“The Sell Sider” is a column written by the sell side of the digital media community.
Today’s column is written by Craig Kostelic, head of revenue at Bon Appétit & Epicurious, The Food Innovation Group.
Publishers have historically treated their home pages as their waterfront property, with a finite amount of space and availability that creates a trickle-down effect of high demand and premium pricing.
This dates back to the Internet’s early days when users typically navigated to websites through direct bookmarks, portals such as AOL, MSN and Yahoo or by manually typing the website into their browser. For advertisers, buying a home page takeover was a must-have awareness play in which they could go back to their client at any point during the takeover date and point them to the front page to see their sponsorship ads live.
Even though the behavior by which audiences experience and engage with a publisher’s content have greatly changed, the demand and value proposition of a home page have remained, resulting in inefficiencies from a value and reach standpoint for advertisers.
But there are other ways to cut through the clutter at scale, while driving awareness with the most loyal users of an editorial property on their most personal device. Publishers have the ability to seamlessly deliver their message to users in an environment in which the recipient has made a conscious decision to opt in and receive communication.
Additionally, the opportunity to gain insight into what triggers response through real-time behavioral data can be a significant driver of editorial strategy and branded content best practices.
The path to attention starts with one of the most tried and true digital marketing tactics available to us: email.
Louder Isn’t Better
In a world with more distractions than ever before, attention is a finite resource that is the most valuable asset being offered to advertisers by media companies.
Those on the media side spend countless hours thinking about how to win RFPs by being the best at capturing this attention via first-to-market, “never been done before” ideas that will surely break though the noise. The logic is that in order to be heard in a loud environment, we must be louder.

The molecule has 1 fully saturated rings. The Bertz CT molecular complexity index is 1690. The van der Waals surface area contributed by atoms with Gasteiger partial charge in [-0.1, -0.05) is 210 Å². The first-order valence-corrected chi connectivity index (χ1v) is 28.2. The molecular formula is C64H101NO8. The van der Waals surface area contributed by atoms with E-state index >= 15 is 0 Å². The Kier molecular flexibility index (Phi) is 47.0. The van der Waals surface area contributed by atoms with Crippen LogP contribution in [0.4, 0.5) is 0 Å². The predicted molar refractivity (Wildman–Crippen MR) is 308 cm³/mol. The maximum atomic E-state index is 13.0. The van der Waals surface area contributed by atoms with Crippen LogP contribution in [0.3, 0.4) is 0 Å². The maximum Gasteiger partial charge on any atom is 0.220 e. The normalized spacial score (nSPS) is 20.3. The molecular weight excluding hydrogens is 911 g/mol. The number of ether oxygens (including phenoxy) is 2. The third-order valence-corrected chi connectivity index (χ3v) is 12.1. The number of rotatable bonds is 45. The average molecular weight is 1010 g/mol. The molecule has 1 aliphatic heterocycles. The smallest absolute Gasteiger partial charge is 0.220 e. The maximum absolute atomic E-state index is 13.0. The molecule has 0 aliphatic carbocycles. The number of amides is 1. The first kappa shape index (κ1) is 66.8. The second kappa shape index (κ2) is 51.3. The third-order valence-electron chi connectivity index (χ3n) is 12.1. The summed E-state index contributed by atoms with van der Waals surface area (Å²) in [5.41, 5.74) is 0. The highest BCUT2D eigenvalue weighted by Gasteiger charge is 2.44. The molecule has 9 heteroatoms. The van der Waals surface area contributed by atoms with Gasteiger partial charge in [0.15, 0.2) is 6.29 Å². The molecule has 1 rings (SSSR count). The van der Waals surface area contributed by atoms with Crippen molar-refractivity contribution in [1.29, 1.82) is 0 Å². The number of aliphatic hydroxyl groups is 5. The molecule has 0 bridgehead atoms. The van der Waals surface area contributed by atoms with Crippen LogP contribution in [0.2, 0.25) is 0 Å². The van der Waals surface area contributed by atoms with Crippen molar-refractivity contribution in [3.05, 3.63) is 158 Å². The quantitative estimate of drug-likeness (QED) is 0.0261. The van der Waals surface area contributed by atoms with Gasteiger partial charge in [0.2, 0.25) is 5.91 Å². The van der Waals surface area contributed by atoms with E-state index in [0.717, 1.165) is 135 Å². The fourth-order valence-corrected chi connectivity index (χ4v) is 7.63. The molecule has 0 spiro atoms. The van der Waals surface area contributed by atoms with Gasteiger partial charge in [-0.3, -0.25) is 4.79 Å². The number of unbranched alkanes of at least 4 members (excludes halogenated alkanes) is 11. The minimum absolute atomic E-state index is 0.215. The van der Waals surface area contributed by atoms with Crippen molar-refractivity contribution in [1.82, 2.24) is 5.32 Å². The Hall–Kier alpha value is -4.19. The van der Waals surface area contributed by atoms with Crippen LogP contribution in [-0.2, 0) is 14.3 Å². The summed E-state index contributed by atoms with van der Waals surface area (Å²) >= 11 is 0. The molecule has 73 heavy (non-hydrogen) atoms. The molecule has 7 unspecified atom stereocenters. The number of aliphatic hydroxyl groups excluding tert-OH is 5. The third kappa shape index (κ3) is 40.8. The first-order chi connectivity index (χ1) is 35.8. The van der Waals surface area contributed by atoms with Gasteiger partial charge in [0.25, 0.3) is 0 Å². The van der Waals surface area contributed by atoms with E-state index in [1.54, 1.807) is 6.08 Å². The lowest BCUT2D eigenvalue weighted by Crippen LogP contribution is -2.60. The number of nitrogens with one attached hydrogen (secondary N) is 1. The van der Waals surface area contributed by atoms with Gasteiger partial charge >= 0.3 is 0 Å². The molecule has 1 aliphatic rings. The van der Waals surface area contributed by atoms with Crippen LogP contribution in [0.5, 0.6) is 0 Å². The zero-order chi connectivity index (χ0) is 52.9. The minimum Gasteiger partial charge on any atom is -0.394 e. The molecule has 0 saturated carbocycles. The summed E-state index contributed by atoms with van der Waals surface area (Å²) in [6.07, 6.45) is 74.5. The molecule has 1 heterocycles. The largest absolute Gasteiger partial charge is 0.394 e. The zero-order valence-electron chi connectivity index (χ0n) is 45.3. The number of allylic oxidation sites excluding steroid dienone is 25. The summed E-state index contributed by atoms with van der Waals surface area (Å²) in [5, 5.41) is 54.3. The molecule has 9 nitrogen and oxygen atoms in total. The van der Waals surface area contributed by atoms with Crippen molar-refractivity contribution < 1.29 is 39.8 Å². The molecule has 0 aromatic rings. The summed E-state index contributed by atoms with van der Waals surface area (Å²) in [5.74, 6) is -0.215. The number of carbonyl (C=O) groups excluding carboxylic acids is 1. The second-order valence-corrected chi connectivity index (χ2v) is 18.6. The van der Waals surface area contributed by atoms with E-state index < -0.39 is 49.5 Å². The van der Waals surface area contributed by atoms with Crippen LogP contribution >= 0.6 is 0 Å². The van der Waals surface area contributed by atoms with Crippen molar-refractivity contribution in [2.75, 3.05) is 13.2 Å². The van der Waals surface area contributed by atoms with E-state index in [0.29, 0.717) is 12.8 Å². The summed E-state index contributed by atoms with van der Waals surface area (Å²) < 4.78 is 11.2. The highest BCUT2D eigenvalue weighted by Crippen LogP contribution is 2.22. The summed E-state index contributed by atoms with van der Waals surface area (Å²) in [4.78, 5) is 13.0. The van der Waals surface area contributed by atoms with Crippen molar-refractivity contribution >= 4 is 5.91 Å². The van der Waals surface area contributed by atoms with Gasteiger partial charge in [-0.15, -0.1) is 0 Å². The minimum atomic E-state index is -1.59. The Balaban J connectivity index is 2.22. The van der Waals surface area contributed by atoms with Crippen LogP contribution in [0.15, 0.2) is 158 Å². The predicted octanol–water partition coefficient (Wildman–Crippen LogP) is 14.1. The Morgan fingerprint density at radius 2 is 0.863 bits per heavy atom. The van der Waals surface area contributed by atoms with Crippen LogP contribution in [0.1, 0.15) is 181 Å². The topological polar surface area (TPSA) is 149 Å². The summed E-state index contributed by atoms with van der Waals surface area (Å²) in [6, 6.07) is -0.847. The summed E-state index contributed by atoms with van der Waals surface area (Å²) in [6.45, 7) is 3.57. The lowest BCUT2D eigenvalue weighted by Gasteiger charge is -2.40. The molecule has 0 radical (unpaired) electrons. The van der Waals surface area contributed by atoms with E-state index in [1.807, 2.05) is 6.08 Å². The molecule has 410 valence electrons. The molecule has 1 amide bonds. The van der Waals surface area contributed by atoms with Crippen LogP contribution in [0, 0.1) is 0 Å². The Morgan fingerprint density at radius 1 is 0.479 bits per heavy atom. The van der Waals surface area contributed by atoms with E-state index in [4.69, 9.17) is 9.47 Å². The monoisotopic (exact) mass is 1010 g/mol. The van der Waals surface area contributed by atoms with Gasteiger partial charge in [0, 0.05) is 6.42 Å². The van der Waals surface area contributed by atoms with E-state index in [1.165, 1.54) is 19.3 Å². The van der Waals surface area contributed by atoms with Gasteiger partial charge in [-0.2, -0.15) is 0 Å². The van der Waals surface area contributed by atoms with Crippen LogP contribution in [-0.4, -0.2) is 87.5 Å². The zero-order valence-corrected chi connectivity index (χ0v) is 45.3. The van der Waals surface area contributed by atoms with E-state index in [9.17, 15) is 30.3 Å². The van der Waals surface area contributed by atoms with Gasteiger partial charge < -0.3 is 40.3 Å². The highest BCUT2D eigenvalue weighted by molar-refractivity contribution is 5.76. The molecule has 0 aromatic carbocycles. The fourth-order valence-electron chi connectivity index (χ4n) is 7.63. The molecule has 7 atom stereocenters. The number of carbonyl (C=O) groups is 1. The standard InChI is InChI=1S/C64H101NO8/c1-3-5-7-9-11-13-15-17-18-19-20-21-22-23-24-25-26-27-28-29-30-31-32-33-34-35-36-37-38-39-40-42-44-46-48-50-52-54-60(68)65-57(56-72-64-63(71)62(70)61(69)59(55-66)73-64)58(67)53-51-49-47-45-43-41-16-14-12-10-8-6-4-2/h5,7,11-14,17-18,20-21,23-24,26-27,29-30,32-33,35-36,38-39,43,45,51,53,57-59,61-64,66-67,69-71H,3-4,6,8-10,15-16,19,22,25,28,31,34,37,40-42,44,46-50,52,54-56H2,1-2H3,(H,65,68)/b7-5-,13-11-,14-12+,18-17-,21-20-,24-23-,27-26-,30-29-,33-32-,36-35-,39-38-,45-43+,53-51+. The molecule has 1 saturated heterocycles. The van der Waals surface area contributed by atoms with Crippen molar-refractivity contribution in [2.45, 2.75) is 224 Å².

In many cases, this mindset suffers from the law of diminishing returns as highly complex, difficult-to-execute programs translate into minor blips on the radar that do little to change perception or drive awareness.
Instead, we should think about the root cause of our distraction.
Become The Distraction
There are smarter ways to communicate with the people we want to reach, based on what we know about their habits.
We are all creatures of habit. Think about your own daily routine: What is the first thing you do when you get up? What do you do when you are disengaged in a meeting midday or during a commercial break while watching TV at night?
The answer to those questions is the same answer for how to break through the clutter: email
An e-newsletter media strategy isn’t sexy and it isn’t “first to market.” But the best way to capture attention is to position yourself where the distraction is naturally. And a constant distraction commonly originates in the mobile inbox of your desired consumer.
The More Things Change, The More They Stay The Same
The type of data that can be gleaned from newsletters includes the open rate, which provides correlation into the time and day when a user is most responsive to messaging.
You can also gather information on the location of the response, which can lead to a better understanding of where users fixate their attention and if that / what triggered an action.
A greater understanding of the “when and where” is the catalyst for custom audience segmentation. This segmentation allows media companies and marketers to communicate with consumers in smarter ways through personalization. In an increasingly fragmented media landscape, crafting unique messaging to your audience is a fundamental requirement to breaking through the noise.
Newsletters give marketers the ability to turn their greatest opposition in the fight for attention into their strongest ally by owning the distraction.
Be smarter, not louder.